Caribbean Airlines introduces charges for second checked-in bag
PORT OF SPAIN, Trinidad (CMC) – The state-owned Caribbean Airlines (CAL) says it will now charge passengers for a second checked-in bag despite the “growing industry trend of airlines moving to charge passengers for all checked bags”.
In a statement posted on its website, the airline said that while the first checked bag continues to be free, it will cost passengers US$25 for a second bag, plus applicable taxes.
“Caribbean Airlines has resisted moving to this policy, but in light of most of its competitors charging passengers for all their checked bags, it is left with no choice but to match industry practice to remain competitive.”
It said that while its competitors continue to showcase low fares, “they conveniently fail to mention that bag fees – some in excess of US$100 – are charged to customers.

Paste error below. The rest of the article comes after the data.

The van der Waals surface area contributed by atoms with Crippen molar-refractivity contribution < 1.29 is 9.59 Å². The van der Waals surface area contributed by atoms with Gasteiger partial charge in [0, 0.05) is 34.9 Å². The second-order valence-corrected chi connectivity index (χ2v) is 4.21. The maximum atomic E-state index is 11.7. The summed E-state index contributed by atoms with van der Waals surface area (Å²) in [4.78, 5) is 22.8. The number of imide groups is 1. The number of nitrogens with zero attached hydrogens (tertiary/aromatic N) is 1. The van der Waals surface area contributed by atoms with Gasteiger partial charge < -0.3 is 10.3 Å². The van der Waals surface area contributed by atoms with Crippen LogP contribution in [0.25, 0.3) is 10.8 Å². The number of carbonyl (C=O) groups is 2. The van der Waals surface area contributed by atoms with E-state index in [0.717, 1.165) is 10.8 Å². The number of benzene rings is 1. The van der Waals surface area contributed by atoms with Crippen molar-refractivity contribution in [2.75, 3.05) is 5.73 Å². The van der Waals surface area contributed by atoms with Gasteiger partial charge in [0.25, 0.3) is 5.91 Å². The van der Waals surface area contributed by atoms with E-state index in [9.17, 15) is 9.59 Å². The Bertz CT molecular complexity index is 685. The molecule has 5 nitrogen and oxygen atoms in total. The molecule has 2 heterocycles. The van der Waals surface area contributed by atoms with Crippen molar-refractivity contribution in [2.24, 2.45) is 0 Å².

“Caribbean Airlines assures its passengers that our fee of US$25 for the second bag is the lowest in the industry,” the airline said, outlining the schedule of payment for flights to Europe, and the Caribbean.
It said that the new policy will be implemented in two phases.
Phase one takes effect on tickets purchased on or after December 18, 2014 for travel from January 15, 2015, on all flights between the Caribbean and Toronto. Phase two takes effect on tickets purchased on or after February 1, 2015 for travel from April 15, 2015, on all flights throughout the rest of the network.
“As the airline industry becomes increasingly competitive, at Caribbean we see no need to be tough on our customers and continue to exude warmth in every customer interaction.
“While Caribbean Airlines is following industry practice on the introduction of bag fees, only last month it led the way by passing on the savings of lower oil prices and eliminated the fuel surcharge on 98 per cent of its routes,” the cash-strapped airline added.
Earlier this year, Finance Minister Larry Howai said that CAL would suffer a loss of just under TT$100 million (One TT dollar = US 0.16 cents) for its financial year 2013.
Howai said that the airline had been enduring a difficult period but may now be emerging from it.
“CAL has had some struggles getting its accounts done, they should be able to bring them up in a couple of months. It hasn’t been very good news but they have narrowed the loss down,” he said.